Frozen River

Desperation is not a place, but a long journey. So often we look at those in worse situations than us and say “pull yourself up by your bootstraps,” when unlike us they weren’t born into a pair of nice boots and no one ever taught them how to tie their shoes, much less balance a checkbook. In Frozen River, we meet Ray Eddie (Melissa Leo, The Three Burials of Melquiades Estrada) on a very bad day. Her husband is gone, probably off to a casino; her kids are hungry, and their new house (a double-wide, naturally) can’t be delivered because hubby ran off with the cash. The bootstraps have long since been worn to shreds.
But she tries anyway. We see her waking up to begin her day with her sons- the young Ricky and the older T.J.- and the opening shot is on her weathered face, and her tattooed, lean body as he pulls on a sweater. The lines on her face show the hard road she’s been on, and it’s impossible to tell her age, but I’d lean to the younger side. She’s had it rough, living in upstate New York near the Canadian border, next to the Mohawk Reservation. She works retail, and they live in a beat-up single-wide trailer, with nothing but “popcorn and Tang” to eat. But they have a big TV, so you get an idea of her missing husband’s priorities.

She goes looking for him at the casino on the Res, where she finds his abandoned car- while she’s there, a Mohawk woman hops in his car and takes off. She follows her to her even more meager home- a tiny trailer in the woods, and bangs on her door. When she won’t come out, Ray takes out a purse gun and shoots a hole in her trailer. She’s got issues of her own. She gets her keys back, but can’t take two cars back… long story short, she needs the woman inside’s help. Lila (Misty Upham) is in the midst of her own personal tragedy, and wanted the car to make money smuggling illegals across the frozen river from Canada to the States, all on Mohawk territory where it’s tough for the cops to intervene. And when Ray sees how easily she can solve her monetary woes, they strike a wary partnership.
Lila teaches Ray about the business- they shuttle Chinese illegals, who pay snakeheads to smuggle them in. The debt is upwards of forty thousand, and they work years to pay it off. “They pay forty thousand dollars? To come here?” What’s unspoken is that while Ray and Lila are struggling, others have it so bad they’d enslave themselves to have a chance at their shitty situation. Ray just wants enough cash to get the doublewide, which Ricky asked Santa Claus for. At home, T.J. does his best to raise his brother, but has a disturbing habit of playing with the blowtorch his Dad gave him, and we keep waiting for Ray to come home to cinders and corpses.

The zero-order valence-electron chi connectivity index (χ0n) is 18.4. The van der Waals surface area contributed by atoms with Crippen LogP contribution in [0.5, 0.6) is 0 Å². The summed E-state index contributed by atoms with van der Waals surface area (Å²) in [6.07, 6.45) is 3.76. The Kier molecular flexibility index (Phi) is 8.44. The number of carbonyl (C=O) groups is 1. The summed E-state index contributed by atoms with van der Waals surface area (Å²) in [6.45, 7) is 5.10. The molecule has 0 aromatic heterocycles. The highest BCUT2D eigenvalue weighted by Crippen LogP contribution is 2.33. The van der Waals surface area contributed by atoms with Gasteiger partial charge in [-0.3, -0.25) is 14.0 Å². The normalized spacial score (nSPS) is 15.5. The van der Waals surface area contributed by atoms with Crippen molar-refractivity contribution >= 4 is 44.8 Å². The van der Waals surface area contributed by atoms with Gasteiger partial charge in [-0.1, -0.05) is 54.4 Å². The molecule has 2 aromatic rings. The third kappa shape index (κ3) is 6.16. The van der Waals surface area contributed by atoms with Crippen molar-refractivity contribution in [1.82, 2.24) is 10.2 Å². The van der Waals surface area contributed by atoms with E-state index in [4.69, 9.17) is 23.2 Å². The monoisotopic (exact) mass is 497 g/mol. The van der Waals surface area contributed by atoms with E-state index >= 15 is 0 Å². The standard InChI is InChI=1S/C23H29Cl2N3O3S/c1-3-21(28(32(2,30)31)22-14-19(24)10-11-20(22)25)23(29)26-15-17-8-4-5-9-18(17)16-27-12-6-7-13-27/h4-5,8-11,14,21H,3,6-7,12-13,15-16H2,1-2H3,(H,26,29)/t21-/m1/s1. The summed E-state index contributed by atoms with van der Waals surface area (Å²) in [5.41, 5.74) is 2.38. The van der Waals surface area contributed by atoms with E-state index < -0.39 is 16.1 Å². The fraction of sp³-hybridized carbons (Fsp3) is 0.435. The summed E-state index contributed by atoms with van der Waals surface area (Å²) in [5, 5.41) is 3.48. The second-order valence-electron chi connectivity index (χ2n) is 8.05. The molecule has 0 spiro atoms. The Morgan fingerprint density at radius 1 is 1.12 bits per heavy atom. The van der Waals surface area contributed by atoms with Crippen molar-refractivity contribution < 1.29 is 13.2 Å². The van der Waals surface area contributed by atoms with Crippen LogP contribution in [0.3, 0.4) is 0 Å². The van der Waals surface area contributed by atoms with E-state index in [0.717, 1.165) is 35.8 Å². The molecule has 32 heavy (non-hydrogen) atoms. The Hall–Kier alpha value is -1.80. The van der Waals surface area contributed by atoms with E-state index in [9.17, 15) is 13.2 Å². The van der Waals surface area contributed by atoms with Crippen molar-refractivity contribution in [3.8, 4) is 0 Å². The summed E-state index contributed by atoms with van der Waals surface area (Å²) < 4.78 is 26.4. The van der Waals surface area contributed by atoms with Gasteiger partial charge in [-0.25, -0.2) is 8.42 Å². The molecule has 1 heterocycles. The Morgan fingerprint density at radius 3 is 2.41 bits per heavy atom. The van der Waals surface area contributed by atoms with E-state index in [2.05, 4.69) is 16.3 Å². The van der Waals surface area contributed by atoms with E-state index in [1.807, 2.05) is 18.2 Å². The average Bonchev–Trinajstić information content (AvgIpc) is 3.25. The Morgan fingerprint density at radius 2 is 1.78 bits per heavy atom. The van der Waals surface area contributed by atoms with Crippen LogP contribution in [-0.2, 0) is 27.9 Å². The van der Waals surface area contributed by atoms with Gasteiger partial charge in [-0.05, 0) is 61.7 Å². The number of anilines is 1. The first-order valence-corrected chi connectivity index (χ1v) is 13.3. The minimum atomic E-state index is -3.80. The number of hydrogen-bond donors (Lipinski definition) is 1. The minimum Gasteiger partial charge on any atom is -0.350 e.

Courtney Hunt’s film doesn’t give us predictable outcomes. Lila has bad eyes and can’t afford glasses; her money gets dropped off anonymously to her sister-in-law, who takes care of Lila’s year-old son. Her husband died in a smuggling run when he broke through the ice; we keep waiting to see it happen again. Like Hitchcock, she knows that the ticking bomb under the table is much more effective than the explosion. We see the shady edges of society that fuel the smuggling operation- a strip club run by the ever-slimy Mark Boone Junior (Batman Begins, 30 Days of Night).
Ray and Lila shuttle a Pakistani couple over the ice, and they have a duffel bag that Ray is suspicious of. She tosses it on the ice, not wanting to be responsible if they’re terrorists, but that sets a whole sequence of events in motion, and it doesn’t end like you expect. The one predictable occurrence is that Ray wants to do one last run to pay off the trailer, and pushes her luck. But once again, the story doesn’t end where you expect. There is a strong emotional payoff, tempered by the bond between the two struggling women.

As excellent as Melissa Leo’s Oscar-nominated performance is, the script is even better. It is also nominated, and up against Milk, WALL-E, In Bruges, and Happy-Go-Lucky it has some stiff competition. It’s a worthy opponent in its own right, and while I’d love to see Bruges or Lucky get a nod, I can’t see the Academy ignoring two excellent movies that touch on illegal immigration- this and The Visitor– this year. Frozen River and Visitor, with more money and big names, would be sitting where Frost/Nixon and The Reader are in the Best Picture category. In my mind they’re more deserving.

5 dead snakeheads out of 5